The tragedy we have is that the savings products most easily used by low and middle-income earners (KiwiSaver and bank term deposits) have the highest effective tax rates. That is the people who need of save over a long term face the biggest tax penalties for doing so.

As a result of these tax distortions we are poorer as a country than we should be, fewer families own their own homes and wealth inequality has increased. These are self-inflicted injuries that we could have avoided.

In the UK investors own some 18% of the housing stock, in Australia the proportion is 27% whereas, in New Zealand no strictly comparable statistics appear to be available. A recent April 2018 Horizon Research Poll reported that 47.5% of New Zealand adults own their own home, 32.8% say they are currently renting, a further 4.3% are currently flatting, another 4.8% have other living arrangements and pay rent or board and 1.4% don’t own a home but live rent free. In recent years more than 30% of new mortgage lending has been to investors. As rental properties on average are less expensive than the average owner-occupied home that is sold, this suggests the proportion of investor owned residential property in New Zealand could be higher than 30%.

In 1989 in order to increase tax revenue and reduce the fiscal deficit the tax incentives to save in superannuation schemes were removed and the EET superannuation regime was switched to a TTE regime. In the 1990 Budget other changes were made which reduced the effective tax rates paid on income from investments in residential rental properties.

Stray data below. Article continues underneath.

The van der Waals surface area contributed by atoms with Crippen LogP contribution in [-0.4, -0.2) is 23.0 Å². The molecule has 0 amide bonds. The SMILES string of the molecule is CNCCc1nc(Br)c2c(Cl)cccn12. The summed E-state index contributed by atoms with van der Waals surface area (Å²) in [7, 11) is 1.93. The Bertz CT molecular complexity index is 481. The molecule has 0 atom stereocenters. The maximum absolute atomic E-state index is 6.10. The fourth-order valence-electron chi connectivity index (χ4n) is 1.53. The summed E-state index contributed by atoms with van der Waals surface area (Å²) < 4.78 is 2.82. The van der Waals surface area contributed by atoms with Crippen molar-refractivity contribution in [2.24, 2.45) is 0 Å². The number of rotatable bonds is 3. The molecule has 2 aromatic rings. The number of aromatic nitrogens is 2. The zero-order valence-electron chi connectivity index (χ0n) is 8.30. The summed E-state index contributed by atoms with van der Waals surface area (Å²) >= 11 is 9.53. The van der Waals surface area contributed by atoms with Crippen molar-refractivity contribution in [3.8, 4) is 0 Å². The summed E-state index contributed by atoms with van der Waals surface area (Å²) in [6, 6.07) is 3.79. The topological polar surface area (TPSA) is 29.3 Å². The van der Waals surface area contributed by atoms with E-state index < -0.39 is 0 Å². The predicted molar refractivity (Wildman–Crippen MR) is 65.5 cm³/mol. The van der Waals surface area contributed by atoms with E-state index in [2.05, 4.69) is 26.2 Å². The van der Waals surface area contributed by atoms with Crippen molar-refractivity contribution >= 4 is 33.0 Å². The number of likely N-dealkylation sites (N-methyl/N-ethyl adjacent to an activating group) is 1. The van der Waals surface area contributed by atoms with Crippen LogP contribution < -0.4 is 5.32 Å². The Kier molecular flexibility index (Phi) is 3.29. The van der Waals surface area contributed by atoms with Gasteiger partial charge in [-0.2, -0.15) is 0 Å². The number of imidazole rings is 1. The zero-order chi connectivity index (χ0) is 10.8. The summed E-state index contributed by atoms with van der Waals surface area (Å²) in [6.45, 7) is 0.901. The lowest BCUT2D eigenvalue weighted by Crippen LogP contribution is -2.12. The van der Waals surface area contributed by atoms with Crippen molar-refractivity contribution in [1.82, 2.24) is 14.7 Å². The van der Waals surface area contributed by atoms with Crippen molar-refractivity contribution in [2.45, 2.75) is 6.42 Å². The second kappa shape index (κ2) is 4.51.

As is so often the case, a tax policy, that was thought fiscally helpful in the short term has been disastrous for our social well-being, the housing of our population, our social cohesion and economic growth over the longer term. The last election result was in part a revolt of the renter generation against the home owner and rental property owner generation.

A very good description of the problem and an outline of the issues with the 1989 changes to the taxation of superannuation savings and possible solutions, is contained in Dr Andrew Coleman’s University of Otago Economics Discussion Paper No 1709 Housing, the ‘Great Income Tax Experiment’, and the intergenerational consequences of the lease. He recommends moving back to EET from the current TTE superannuation tax regime.

 

My suggested solutions

In order of preference I would recommend that;

1)As Optimal Tax Theory would suggest we move back to an Expenditure Tax treatment for Retirement Savings, EET

or failing that,

2) Reduce the PIE rates to zero to create a level playing field between compound return financial products and residential rental property investments

or failing that,

3) Move to a Comprehensive Economic Income (Haig-Simons definition) for all forms of investment income to the degree feasible and then offset any residual advantages for rental property investments by reducing the PIE rates to ensure a level playing field with them and also ensure no investor will pay an effective tax rate higher than the marginal income tax rate they pay on their other income.